"id": "6A8BB729-E186-45E7-A72E-E752FDEC2F48",
            "name": "AccountBalancePurgeSublayout",
            "info": [
                "CustomerInformationService.GetCardStatusV4(authHeader, accountId)",
                "CustomerInformationService.GetPurgeInfo(authHeader, accountID)"

Using my (recently updated to accommodate this request) Go Sitecore API, I was able to take that information and map it against every page renderings (or standard values renderings) and produce a file that is filled with every page and their (eventual) calls into service methods. These aren't directly called within the page code (usually), and there's heavy caching going on as well. Here's what the output looks like:


    Name:     booking-calendar
    ID:       f1837270-6aca-4115-94bc-08d1a4ed43ad
    Path:     /sitecore/content/REDACTED/booking-calendar
                    Path:         /layouts/REDACTED2013/REDACTED/SubLayouts/Booking/Calendar/CalendarBooking.ascx
                    Placeholder:  content 
                                  ReservationService.GetCashCalendarV3(GetAuthHeader(),promoCode,startDate,endDate,isHearingAccess,isMobilityAccess, isWeb)
                                  ReservationService.GetCashCalendarWithArrivalV3(GetAuthHeader(), promoCode, roomType, arrivalDt, numNights, isWeb)
                    Path:         /layouts/REDACTED2013/REDACTEDMobile/SubLayouts/Booking/Calendar/CalendarBookingMobile.ascx
                    Placeholder:  content 
                                  ReservationService.GetCashCalendarV3(GetAuthHeader(),promoCode,startDate,endDate,isHearingAccess,isMobilityAccess, isWeb)
                                  ReservationService.GetCashCalendarWithArrivalV3(GetAuthHeader(), promoCode, roomType, arrivalDt, numNights, isWeb)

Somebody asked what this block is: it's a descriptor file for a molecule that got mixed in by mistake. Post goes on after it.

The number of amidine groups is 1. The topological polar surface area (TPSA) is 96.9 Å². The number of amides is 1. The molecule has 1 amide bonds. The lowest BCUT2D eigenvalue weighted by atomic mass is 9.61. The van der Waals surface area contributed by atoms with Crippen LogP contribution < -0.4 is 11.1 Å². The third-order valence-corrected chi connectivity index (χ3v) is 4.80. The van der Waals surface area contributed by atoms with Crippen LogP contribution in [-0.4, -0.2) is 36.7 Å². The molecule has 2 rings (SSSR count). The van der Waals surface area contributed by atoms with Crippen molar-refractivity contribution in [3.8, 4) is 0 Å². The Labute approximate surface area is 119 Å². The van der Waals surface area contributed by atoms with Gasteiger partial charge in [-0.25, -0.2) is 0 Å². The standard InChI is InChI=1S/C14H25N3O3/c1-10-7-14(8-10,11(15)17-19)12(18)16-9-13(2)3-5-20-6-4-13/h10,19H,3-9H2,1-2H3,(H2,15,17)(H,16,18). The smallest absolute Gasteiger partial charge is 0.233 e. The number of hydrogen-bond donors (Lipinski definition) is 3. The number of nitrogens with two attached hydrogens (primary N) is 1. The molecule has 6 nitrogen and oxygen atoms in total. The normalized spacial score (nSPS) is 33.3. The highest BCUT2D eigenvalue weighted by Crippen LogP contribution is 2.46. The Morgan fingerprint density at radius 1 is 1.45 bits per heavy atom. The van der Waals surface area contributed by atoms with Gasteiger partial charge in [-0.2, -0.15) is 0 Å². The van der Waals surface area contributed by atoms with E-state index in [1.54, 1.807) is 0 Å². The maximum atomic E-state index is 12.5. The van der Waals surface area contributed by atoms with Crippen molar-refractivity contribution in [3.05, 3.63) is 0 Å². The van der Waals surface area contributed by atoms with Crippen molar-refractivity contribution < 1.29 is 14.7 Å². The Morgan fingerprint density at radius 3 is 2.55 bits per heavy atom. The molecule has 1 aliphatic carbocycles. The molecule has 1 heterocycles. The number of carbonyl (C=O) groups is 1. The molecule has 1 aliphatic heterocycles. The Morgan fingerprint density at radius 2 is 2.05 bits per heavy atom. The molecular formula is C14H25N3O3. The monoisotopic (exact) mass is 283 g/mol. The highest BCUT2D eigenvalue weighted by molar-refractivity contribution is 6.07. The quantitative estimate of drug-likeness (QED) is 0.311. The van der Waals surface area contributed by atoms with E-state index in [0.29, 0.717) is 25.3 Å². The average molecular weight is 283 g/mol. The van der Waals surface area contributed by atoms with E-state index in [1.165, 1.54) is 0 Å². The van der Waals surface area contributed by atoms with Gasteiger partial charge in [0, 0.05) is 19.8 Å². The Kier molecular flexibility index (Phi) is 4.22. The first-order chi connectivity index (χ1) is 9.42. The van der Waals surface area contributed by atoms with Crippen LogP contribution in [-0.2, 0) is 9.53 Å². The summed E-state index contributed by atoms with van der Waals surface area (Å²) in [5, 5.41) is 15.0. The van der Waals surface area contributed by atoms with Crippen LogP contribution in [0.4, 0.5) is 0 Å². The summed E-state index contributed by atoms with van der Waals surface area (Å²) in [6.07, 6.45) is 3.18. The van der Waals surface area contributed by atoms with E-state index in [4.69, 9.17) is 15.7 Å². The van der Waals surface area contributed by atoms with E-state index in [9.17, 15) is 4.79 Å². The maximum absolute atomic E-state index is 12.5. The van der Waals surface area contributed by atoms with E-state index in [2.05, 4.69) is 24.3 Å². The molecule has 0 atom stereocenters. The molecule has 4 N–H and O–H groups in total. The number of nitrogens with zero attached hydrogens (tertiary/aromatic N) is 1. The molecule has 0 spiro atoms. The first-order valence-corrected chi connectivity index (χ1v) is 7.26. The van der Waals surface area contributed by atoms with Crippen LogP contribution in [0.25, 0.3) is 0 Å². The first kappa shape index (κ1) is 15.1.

This was very useful for this specific task, however it's written in a way that will be very useful going forward, to provide insights into our Sitecore implementations and how the content is structured.

This app will see updates (sorry the code isn't available for now) so that it will show usages among different renderings, unused ones or broken (exists in a renderings field but not as an actual item in sitecore [was deleted or not imported]), and other stuff that I can think of. This binary is named "scdoc" as I like to keep my names short :)  The Sitecore Code Generation tool I wrote is simply "scgen".

Check out that Go Sitecore API though if you want to easily query your Sitecore database!  Happy Coding :)

Goals for the Summer

Goals for the summer... I've written a few of these in my life, it'd be nice to not have to do them again.

#1 - Code generator that generates code generators.
#2 - ORM which, based on inputs, will map the appropriate choice of ORM to my current needs. An ORM Mapper.

More null than null

// no value which is more null than null in this case.

A comment in my code just now. I highly enjoy implying degrees of things which have no degrees. Binaries. It is now more perfect code with this comment in there.

Statistically Hilarious

"Trying to determine a good base average for what I spend every month. But every month is an outlier"

Statistically speaking, that joke is hilarious.

My nail maintenance by necessity

my nails would not be considered "long" by any stretch, but once they get to a certain point, like millimeters, i basically can't type anymore

Royal Family News

Is there a way to turn off Royal family news? I managed to go years without knowing anything and I'd like to keep it that way